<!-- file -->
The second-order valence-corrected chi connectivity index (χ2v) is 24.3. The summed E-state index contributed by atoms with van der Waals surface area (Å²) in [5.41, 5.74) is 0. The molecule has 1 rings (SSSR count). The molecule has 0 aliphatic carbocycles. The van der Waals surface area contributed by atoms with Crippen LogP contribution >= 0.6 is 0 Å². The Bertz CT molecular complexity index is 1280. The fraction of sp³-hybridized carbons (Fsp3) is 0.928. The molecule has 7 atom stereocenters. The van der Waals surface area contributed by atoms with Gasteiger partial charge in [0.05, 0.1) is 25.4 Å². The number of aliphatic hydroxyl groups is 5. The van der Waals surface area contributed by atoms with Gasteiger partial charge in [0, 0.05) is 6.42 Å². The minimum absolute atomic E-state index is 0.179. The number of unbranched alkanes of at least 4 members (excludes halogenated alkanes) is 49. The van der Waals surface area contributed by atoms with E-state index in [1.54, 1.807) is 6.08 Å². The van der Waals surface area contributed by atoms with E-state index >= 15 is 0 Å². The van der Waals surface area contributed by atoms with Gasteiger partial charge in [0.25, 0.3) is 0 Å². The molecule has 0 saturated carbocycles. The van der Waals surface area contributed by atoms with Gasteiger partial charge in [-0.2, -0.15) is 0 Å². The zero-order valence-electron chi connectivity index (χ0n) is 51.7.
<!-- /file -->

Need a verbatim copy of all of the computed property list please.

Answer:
The second-order valence-corrected chi connectivity index (χ2v) is 24.3. The summed E-state index contributed by atoms with van der Waals surface area (Å²) in [5.41, 5.74) is 0. The molecule has 1 rings (SSSR count). The molecule has 0 aliphatic carbocycles. The van der Waals surface area contributed by atoms with Crippen LogP contribution >= 0.6 is 0 Å². The Bertz CT molecular complexity index is 1280. The fraction of sp³-hybridized carbons (Fsp3) is 0.928. The molecule has 7 atom stereocenters. The van der Waals surface area contributed by atoms with Gasteiger partial charge in [0.05, 0.1) is 25.4 Å². The number of aliphatic hydroxyl groups is 5. The van der Waals surface area contributed by atoms with Gasteiger partial charge in [0, 0.05) is 6.42 Å². The minimum absolute atomic E-state index is 0.179. The number of unbranched alkanes of at least 4 members (excludes halogenated alkanes) is 49. The van der Waals surface area contributed by atoms with E-state index in [1.54, 1.807) is 6.08 Å². The van der Waals surface area contributed by atoms with E-state index >= 15 is 0 Å². The van der Waals surface area contributed by atoms with Gasteiger partial charge in [0.25, 0.3) is 0 Å². The molecule has 0 saturated carbocycles. The van der Waals surface area contributed by atoms with Gasteiger partial charge in [-0.2, -0.15) is 0 Å². The zero-order valence-electron chi connectivity index (χ0n) is 51.7.